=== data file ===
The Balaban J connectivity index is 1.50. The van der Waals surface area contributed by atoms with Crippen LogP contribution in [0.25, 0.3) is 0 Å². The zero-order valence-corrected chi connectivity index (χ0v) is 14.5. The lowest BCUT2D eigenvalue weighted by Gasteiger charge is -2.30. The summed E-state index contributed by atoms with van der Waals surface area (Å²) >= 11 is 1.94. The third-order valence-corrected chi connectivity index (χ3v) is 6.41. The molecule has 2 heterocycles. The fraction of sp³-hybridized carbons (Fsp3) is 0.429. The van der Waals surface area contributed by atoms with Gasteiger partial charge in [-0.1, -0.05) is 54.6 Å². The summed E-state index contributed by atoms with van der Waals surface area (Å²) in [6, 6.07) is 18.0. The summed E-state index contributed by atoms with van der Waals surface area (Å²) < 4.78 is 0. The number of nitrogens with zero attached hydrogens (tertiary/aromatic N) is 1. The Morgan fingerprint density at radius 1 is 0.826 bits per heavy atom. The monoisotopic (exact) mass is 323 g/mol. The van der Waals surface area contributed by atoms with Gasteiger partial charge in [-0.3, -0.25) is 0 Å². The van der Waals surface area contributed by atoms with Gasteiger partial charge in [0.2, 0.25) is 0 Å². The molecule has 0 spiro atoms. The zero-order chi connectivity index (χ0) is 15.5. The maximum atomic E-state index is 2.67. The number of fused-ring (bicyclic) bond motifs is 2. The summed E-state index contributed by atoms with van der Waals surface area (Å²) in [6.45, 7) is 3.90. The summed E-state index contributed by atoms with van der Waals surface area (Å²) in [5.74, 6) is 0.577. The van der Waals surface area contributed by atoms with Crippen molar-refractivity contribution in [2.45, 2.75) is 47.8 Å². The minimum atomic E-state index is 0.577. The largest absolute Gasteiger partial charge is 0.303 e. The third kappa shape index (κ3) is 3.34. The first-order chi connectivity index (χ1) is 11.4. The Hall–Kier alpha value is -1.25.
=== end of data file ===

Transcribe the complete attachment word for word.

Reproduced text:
The Balaban J connectivity index is 1.50. The van der Waals surface area contributed by atoms with Crippen LogP contribution in [0.25, 0.3) is 0 Å². The zero-order valence-corrected chi connectivity index (χ0v) is 14.5. The lowest BCUT2D eigenvalue weighted by Gasteiger charge is -2.30. The summed E-state index contributed by atoms with van der Waals surface area (Å²) >= 11 is 1.94. The third-order valence-corrected chi connectivity index (χ3v) is 6.41. The molecule has 2 heterocycles. The fraction of sp³-hybridized carbons (Fsp3) is 0.429. The van der Waals surface area contributed by atoms with Gasteiger partial charge in [-0.1, -0.05) is 54.6 Å². The summed E-state index contributed by atoms with van der Waals surface area (Å²) in [6, 6.07) is 18.0. The summed E-state index contributed by atoms with van der Waals surface area (Å²) < 4.78 is 0. The number of nitrogens with zero attached hydrogens (tertiary/aromatic N) is 1. The Morgan fingerprint density at radius 1 is 0.826 bits per heavy atom. The monoisotopic (exact) mass is 323 g/mol. The van der Waals surface area contributed by atoms with Gasteiger partial charge in [-0.3, -0.25) is 0 Å². The van der Waals surface area contributed by atoms with Gasteiger partial charge in [0.2, 0.25) is 0 Å². The molecule has 0 spiro atoms. The zero-order chi connectivity index (χ0) is 15.5. The maximum atomic E-state index is 2.67. The number of fused-ring (bicyclic) bond motifs is 2. The summed E-state index contributed by atoms with van der Waals surface area (Å²) in [6.45, 7) is 3.90. The summed E-state index contributed by atoms with van der Waals surface area (Å²) in [5.74, 6) is 0.577. The van der Waals surface area contributed by atoms with Crippen molar-refractivity contribution in [2.45, 2.75) is 47.8 Å². The minimum atomic E-state index is 0.577. The largest absolute Gasteiger partial charge is 0.303 e. The third kappa shape index (κ3) is 3.34. The first-order chi connectivity index (χ1) is 11.4. The Hall–Kier alpha value is -1.25.